History of Java
Java was conceived by James Gosling, Patrick Naughton, Chris Warth, Ed Frank, and Mike Sheridan at Sun Microsystems, Inc. in 1991. It took 18 months to develop the first working version. This language was initially called “Oak,” but was renamed “Java” in 1995.
The original impetus for Java was not the Internet! Instead, the primary motivation was the need for a platform-independent (that is, architecture-neutral) language that could be used to create software to be embedded in various consumer electronic devices, such as microwave ovens and remote controls. As you can probably guess, many different types of CPUs are used as controllers. The trouble with C and C++ (and most other languages) is that they are designed to be compiled for a specific target.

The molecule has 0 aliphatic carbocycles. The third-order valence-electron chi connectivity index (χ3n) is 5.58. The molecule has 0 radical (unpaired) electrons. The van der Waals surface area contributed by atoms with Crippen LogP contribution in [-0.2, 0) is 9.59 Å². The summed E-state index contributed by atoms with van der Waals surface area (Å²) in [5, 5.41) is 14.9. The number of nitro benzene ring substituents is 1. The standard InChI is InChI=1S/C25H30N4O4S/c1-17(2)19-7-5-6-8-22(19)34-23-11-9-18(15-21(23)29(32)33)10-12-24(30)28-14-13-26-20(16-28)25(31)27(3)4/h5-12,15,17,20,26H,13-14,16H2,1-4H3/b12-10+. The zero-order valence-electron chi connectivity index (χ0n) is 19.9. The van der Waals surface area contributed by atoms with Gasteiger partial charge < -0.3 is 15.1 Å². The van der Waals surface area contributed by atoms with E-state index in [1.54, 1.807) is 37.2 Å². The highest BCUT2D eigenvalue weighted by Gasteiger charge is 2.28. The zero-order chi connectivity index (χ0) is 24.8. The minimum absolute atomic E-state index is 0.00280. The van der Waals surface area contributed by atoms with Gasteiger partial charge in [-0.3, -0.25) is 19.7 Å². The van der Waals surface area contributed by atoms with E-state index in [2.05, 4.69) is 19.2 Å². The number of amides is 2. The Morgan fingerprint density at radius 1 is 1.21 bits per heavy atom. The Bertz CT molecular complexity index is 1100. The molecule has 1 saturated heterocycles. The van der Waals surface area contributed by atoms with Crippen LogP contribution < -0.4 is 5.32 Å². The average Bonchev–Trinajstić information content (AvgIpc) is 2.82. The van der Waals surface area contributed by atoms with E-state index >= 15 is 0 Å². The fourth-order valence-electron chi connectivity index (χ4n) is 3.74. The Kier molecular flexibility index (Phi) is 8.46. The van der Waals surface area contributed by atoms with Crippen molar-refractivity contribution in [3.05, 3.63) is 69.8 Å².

By 1993, it became obvious to members of the Java design team that the problems of portability frequently encountered when creating code for embedded controllers are also found when attempting to create code for the Internet. In fact, the same problem that Java was initially designed to solve on a small scale could also be applied to the Internet on a large scale. This realization caused the focus of Java to switch from consumer electronics to Internet programming. So, while the desire for an architecture-neutral programming language provided the initial spark, the Internet ultimately led to Java’s large-scale success.
Java derives much of its character from C and C++. This is by intent. The Java designers knew that using the familiar syntax of C and echoing the object-oriented features of C++ would make their language appealing to the legions of experienced C/C++ programmers.
The Java Programming Language
The Java programming language is a high-level language that can be characterized by all of the following buzzwords:
- Object oriented
- Architecture neutral
- High performance
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